I documented my work process from start to finish for my illustration “Kooky”. This was drawn for an illustrarticle called “The #1 Secret Ingredient For Baking Delicious Cookies”
Before starting the illustration, I wrote the story “The #1 Secret Ingredient For Baking Delicious Cookies“. These are my initial notes in my tiny moleskine sketchbook that goes everywhere I go. After these notes, I write the complete story on my laptop. Then I edit, edit, edit.
I sketched some thumbnails of what the illustration might look like. Since the #1 Secret Ingredient is amazing, the illustration had to be, too. So I chose the last thumbnail and added circles that would later be painted as a bokeh background. Bokeh is a photography term. I love photography and it’s in my background. So naturally, it influences my illustration work.
The thumbnail was then redrawn with more detail, on a larger piece of plain paper. This is the sheet that is sandwiched between my lightbox and a sheet of watercolor paper. I turn on the lightbox and start to lightly trace the main lines on the watercolor paper, with watercolor. It’s all freehand-permanent-no-going-back from here so it has to be perfect. I’ve had to redraw and repaint entire illustrations before, if they didn’t turn out like I’d imagined.
And when I started working on the final piece, I started thinking of even more ideas to play with. No more lightbox from this step, forward. So, then this goat made an appearance. And a car. The planet Saturn. A shoe. You know, all those things you’d normally find in a delicious cookie.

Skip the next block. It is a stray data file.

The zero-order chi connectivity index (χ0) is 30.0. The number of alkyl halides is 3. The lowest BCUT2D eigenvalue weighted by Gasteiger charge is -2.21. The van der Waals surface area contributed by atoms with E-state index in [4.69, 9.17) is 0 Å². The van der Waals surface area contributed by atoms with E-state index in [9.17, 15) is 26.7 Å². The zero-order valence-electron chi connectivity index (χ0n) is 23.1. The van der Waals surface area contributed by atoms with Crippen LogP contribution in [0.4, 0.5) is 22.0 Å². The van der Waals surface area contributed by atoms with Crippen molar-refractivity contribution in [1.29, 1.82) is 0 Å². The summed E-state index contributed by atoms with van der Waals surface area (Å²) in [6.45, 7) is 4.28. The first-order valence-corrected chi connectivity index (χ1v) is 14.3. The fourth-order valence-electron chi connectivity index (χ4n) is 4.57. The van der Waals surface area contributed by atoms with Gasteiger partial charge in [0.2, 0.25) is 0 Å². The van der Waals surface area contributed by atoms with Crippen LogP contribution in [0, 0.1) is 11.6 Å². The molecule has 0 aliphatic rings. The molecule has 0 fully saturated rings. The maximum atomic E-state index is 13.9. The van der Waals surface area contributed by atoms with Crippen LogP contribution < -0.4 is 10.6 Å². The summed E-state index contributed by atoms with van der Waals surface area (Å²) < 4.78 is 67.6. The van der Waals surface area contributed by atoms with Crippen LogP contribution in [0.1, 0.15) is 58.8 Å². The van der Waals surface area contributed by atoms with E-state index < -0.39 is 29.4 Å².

Color! Here, started to color the smoke/steam and the new cookie ingredients. I usually do a few color tests on separate sheets of paper to determine which colors will work with the illustration.
Here, I inked the hand and the cookie. And after I painted the background and some bokeh, I decided that the smoke/steam needs to be toned down. Since the story is not “The #1 Secret Ingredient For Making Amazing Smoke,” I painted over most of it.
Then, I painted the steam/smoke with a few highlights using acrylic. Now the focus is more on the cookie/bokeh/awesomeness instead of the smoke.
Illustration is complete! Yes, total completion deserves its own step. You can see the color layers I added to the smoke, through which some bokeh can still be seen.
I was just kidding about total completion. This work process isn’t complete without this step: Put your Kooky where your mouth is!
The story is not far from how I bake cookies… I don’t usually attempt cooking fancy stuff, and stay in the pre-mixed items safe zone. So, one of the recipes I like to do is from the back of Betty Crocker’s Sugar Cookie Mix.
You could use another brand, I guess. But I’ve only tried Betty Crocker’s. I thought it would be good to add white chocolate chips and dried cranberries into the dry mix because I’m adventurous like that. Add 1 cup of each of those, and then add the 1 egg and 1 stick of softened butter that that sugar cookie mix asks for. Mix everything together to make the batter.
Then, after I bake the cookies like a crazy person, I let them cool for a just a couple minutes. Stick them into a ziplock bag or airtight container right after that, so that the steam stops escaping the cookies. That keeps the cookies soft.
I’ve made these White Chocolate & Cranberry kookies for my friends and coworkers a couple times, and they keep asking for more because “these cookies taste like cheesecake.” Since I don’t want to quit illustration to become a cookie-mix baker, I’ve written my recipe here because with practice, anyone can make these into their own recipe.
Now go out there and make some of your own kookies, you daredevil, you 8)